For Remain voters, the unthinkable has occurred. Many say they woke up on the day after and felt that they no longer knew their country. Overnight they had been transplanted to a place they did not recognise or understand and that are struggling to come to terms with this new reality.

Shock was followed by anger as people moved through the stages of grief, mourning for something they never fully realised they had and could not clearly describe. A sense of being European, being part of something bigger, being connected to our neighbours. A sense of a fellowship that had been torn apart in an instance.

People are feeling lost and disoriented as things they believed were solid and enduring in their world have now dissolved into the ether. They neither know what they have left behind or what future they are moving towards.In this place of uncertainty and ambiguity, they are gripped by fear and anxiety.

The pain and anguish people are feeling is very real as their concepts of who they are, what they belong to and who they are connected to are thrown into doubt. These are the core needs of human beings, we feel vulnerable and exposed when they are not met. It is not going too far to say that, for many, the referendum has plunged them into an existential crisis.

So how is this relevant to you who have left the corporate world, to your life After the Mothership ?

As a country, we are clearly in a period of transition, from being a member of the EU to some other state of being. As an individual in transition, your are experiencing the same effect. You are mourning for something that you never full realised was there, for a future dream that you were not quite aware of. Something has been snatched away that you cannot really explain but you feel the loss keenly.

The thing that gave you a sense of belonging and filled your need for connection has gone, before you had ever realised that you relied on it in that way. Like the goldfish in the bowl who is unaware of the water around them, you did not see the environment that was sustaining you and, now you are out of it, you are flapping around and gasping for breath.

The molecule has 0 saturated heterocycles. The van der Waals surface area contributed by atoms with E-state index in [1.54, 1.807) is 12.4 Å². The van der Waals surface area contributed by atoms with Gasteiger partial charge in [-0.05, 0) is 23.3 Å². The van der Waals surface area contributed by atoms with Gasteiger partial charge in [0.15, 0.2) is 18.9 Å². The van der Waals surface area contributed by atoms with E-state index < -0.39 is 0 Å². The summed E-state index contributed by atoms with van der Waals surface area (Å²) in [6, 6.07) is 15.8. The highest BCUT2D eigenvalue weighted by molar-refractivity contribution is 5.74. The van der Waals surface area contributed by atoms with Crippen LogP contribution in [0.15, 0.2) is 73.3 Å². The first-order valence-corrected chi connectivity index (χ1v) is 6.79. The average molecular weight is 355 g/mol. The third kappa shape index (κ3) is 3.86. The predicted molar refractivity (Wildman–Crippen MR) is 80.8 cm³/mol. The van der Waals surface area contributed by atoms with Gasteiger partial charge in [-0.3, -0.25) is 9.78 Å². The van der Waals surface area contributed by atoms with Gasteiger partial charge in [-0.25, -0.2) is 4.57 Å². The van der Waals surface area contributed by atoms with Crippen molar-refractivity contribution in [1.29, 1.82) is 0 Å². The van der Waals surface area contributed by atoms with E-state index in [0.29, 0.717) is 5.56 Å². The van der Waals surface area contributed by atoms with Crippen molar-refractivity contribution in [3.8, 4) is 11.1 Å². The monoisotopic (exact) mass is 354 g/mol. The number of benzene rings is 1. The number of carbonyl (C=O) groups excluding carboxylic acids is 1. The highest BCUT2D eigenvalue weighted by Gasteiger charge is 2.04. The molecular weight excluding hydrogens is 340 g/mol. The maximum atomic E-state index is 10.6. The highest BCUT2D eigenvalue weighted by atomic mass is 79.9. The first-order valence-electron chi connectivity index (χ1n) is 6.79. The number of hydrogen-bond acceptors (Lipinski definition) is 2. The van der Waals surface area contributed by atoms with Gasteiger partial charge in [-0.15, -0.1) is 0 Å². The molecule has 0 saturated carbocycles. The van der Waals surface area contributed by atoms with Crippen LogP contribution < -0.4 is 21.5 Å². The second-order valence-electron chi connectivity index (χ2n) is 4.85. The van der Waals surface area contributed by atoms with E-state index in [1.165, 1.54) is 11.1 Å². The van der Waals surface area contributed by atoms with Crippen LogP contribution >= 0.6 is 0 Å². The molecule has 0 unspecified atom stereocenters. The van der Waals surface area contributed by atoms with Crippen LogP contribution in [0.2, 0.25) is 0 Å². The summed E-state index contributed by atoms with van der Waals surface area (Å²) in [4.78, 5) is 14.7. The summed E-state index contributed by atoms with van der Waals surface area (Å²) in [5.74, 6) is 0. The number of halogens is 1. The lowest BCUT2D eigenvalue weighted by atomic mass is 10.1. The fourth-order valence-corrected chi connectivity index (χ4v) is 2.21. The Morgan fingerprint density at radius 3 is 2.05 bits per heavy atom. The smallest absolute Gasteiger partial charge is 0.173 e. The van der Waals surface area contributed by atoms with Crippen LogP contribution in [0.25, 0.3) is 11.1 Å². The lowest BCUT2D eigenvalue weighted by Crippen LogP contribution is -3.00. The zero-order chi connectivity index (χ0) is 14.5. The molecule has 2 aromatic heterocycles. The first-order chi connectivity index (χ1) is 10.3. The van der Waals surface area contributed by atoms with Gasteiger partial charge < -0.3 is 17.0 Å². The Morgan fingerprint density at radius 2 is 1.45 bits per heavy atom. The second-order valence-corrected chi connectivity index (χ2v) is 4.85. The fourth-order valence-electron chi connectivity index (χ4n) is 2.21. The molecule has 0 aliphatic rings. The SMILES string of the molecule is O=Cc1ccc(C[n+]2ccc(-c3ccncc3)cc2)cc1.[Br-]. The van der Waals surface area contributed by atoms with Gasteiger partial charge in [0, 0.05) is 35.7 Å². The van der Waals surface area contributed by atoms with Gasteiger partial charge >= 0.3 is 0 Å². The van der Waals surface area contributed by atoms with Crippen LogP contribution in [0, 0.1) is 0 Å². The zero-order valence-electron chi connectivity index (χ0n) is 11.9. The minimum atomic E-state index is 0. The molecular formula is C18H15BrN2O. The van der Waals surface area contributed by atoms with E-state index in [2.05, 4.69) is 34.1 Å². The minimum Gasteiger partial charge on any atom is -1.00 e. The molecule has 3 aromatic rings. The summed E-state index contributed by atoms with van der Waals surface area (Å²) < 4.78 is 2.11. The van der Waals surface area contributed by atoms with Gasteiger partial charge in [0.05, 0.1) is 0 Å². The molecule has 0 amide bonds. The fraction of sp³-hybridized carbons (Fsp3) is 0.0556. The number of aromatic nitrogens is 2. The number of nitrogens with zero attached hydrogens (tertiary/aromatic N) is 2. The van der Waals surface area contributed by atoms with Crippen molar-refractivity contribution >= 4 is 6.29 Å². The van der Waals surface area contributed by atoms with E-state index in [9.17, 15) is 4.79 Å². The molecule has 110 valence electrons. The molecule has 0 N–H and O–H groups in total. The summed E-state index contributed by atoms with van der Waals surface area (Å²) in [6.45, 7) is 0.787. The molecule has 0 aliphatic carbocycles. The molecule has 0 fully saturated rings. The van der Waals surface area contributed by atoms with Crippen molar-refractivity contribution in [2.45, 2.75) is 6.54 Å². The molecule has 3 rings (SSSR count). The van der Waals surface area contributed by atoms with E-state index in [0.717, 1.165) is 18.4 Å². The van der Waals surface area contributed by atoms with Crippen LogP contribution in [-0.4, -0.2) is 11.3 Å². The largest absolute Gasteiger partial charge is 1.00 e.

The dislocation and disorientation that you feel is a natural and necessary part of the process of transition, as the past recedes before from future has come into focus. All your feelings of fear and anxiety are perfectly normal, rational responses to your situation.

No-one is denying the magnitude of the events occurring and the massive changes that our political, economic and social systems are going through as a result of the referendum decision. Our politicians are in disarray, our economy in flux and our society in turmoil. Yet, when people leave the Mothership, they often dismiss it as a ‘bump in the road’ or a ‘bit of a change of lifestyle’. In fact, it’s a seismic shock to your world and you need to acknowledge this and the emotional impact it has upon you. To do otherwise is to stay in denial and fail to move through your transition successfully.

I have no idea what the outcome for our country will be and whether this will be a relatively easy or an extremely painful transition. (I hope for the former but fear the latter). However, I do know that you can make your transition go more smoothly by learning from the mistakes that I have made and from the experience the country is going through right now. Whatever the fate of the UK is after Brexit, you can create a bright future for yourself, After the Mothership.